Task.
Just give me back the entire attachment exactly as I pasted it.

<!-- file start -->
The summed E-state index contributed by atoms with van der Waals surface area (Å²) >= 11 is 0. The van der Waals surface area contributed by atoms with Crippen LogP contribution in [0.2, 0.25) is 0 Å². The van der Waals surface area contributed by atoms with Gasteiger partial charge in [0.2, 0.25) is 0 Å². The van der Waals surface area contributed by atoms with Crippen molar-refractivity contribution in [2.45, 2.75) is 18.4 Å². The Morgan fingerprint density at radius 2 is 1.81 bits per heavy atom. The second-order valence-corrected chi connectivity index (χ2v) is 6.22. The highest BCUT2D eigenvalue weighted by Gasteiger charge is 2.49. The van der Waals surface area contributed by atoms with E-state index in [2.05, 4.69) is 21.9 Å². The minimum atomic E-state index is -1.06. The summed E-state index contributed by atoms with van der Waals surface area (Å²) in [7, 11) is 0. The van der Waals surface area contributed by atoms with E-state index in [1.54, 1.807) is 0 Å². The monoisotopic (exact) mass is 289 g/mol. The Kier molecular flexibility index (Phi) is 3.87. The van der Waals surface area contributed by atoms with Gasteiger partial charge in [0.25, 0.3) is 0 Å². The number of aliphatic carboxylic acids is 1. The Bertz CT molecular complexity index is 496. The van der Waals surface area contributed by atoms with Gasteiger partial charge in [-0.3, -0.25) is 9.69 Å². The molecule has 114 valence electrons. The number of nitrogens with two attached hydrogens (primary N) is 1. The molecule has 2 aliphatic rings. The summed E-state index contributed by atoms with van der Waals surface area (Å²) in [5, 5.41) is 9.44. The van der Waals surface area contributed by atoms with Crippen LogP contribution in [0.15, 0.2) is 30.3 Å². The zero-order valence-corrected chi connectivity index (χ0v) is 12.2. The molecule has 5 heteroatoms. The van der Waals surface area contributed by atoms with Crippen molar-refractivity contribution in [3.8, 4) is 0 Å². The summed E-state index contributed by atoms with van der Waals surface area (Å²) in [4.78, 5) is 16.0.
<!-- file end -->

The summed E-state index contributed by atoms with van der Waals surface area (Å²) >= 11 is 0. The van der Waals surface area contributed by atoms with Crippen LogP contribution in [0.2, 0.25) is 0 Å². The van der Waals surface area contributed by atoms with Gasteiger partial charge in [0.2, 0.25) is 0 Å². The van der Waals surface area contributed by atoms with Crippen molar-refractivity contribution in [2.45, 2.75) is 18.4 Å². The Morgan fingerprint density at radius 2 is 1.81 bits per heavy atom. The second-order valence-corrected chi connectivity index (χ2v) is 6.22. The highest BCUT2D eigenvalue weighted by Gasteiger charge is 2.49. The van der Waals surface area contributed by atoms with E-state index in [2.05, 4.69) is 21.9 Å². The minimum atomic E-state index is -1.06. The summed E-state index contributed by atoms with van der Waals surface area (Å²) in [7, 11) is 0. The van der Waals surface area contributed by atoms with E-state index in [1.54, 1.807) is 0 Å². The monoisotopic (exact) mass is 289 g/mol. The Kier molecular flexibility index (Phi) is 3.87. The van der Waals surface area contributed by atoms with Gasteiger partial charge in [0.25, 0.3) is 0 Å². The number of aliphatic carboxylic acids is 1. The Bertz CT molecular complexity index is 496. The van der Waals surface area contributed by atoms with Gasteiger partial charge in [-0.3, -0.25) is 9.69 Å². The molecule has 114 valence electrons. The number of nitrogens with two attached hydrogens (primary N) is 1. The molecule has 2 aliphatic rings. The summed E-state index contributed by atoms with van der Waals surface area (Å²) in [5, 5.41) is 9.44. The van der Waals surface area contributed by atoms with Crippen LogP contribution in [0.15, 0.2) is 30.3 Å². The zero-order valence-corrected chi connectivity index (χ0v) is 12.2. The molecule has 5 heteroatoms. The van der Waals surface area contributed by atoms with Crippen molar-refractivity contribution in [3.8, 4) is 0 Å². The summed E-state index contributed by atoms with van der Waals surface area (Å²) in [4.78, 5) is 16.0.